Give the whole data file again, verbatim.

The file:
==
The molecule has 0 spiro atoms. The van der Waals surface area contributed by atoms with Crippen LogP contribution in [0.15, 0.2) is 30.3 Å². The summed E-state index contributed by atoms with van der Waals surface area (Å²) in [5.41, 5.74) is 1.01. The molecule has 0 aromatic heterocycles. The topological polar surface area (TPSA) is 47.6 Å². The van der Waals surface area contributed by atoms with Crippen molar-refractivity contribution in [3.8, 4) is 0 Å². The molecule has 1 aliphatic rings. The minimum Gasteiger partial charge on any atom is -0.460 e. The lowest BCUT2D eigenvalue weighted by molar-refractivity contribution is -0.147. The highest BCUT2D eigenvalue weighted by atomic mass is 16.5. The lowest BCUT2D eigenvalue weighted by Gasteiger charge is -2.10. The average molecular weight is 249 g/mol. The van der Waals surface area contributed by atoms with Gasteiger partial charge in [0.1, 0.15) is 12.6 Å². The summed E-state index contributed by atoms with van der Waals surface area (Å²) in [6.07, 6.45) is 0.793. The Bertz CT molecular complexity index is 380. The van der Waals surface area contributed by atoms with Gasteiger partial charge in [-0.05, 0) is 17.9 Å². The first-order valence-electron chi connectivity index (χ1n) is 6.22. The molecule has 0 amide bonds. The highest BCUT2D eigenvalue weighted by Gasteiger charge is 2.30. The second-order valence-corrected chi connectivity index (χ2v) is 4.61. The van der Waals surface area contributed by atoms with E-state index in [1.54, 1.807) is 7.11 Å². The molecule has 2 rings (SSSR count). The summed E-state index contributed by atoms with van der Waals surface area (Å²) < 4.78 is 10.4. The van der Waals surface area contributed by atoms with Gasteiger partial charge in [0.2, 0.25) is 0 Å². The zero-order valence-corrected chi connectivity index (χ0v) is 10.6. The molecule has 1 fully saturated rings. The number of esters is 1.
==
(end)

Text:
The molecule has 0 spiro atoms. The van der Waals surface area contributed by atoms with Crippen LogP contribution in [0.15, 0.2) is 30.3 Å². The summed E-state index contributed by atoms with van der Waals surface area (Å²) in [5.41, 5.74) is 1.01. The molecule has 0 aromatic heterocycles. The topological polar surface area (TPSA) is 47.6 Å². The van der Waals surface area contributed by atoms with Crippen molar-refractivity contribution in [3.8, 4) is 0 Å². The molecule has 1 aliphatic rings. The minimum Gasteiger partial charge on any atom is -0.460 e. The lowest BCUT2D eigenvalue weighted by molar-refractivity contribution is -0.147. The highest BCUT2D eigenvalue weighted by atomic mass is 16.5. The lowest BCUT2D eigenvalue weighted by Gasteiger charge is -2.10. The average molecular weight is 249 g/mol. The van der Waals surface area contributed by atoms with Gasteiger partial charge in [0.1, 0.15) is 12.6 Å². The summed E-state index contributed by atoms with van der Waals surface area (Å²) in [6.07, 6.45) is 0.793. The Bertz CT molecular complexity index is 380. The van der Waals surface area contributed by atoms with Gasteiger partial charge in [-0.05, 0) is 17.9 Å². The first-order valence-electron chi connectivity index (χ1n) is 6.22. The molecule has 0 amide bonds. The highest BCUT2D eigenvalue weighted by Gasteiger charge is 2.30. The second-order valence-corrected chi connectivity index (χ2v) is 4.61. The van der Waals surface area contributed by atoms with E-state index in [1.54, 1.807) is 7.11 Å². The molecule has 2 rings (SSSR count). The summed E-state index contributed by atoms with van der Waals surface area (Å²) < 4.78 is 10.4. The van der Waals surface area contributed by atoms with Gasteiger partial charge in [0.2, 0.25) is 0 Å². The zero-order valence-corrected chi connectivity index (χ0v) is 10.6. The molecule has 1 fully saturated rings. The number of esters is 1.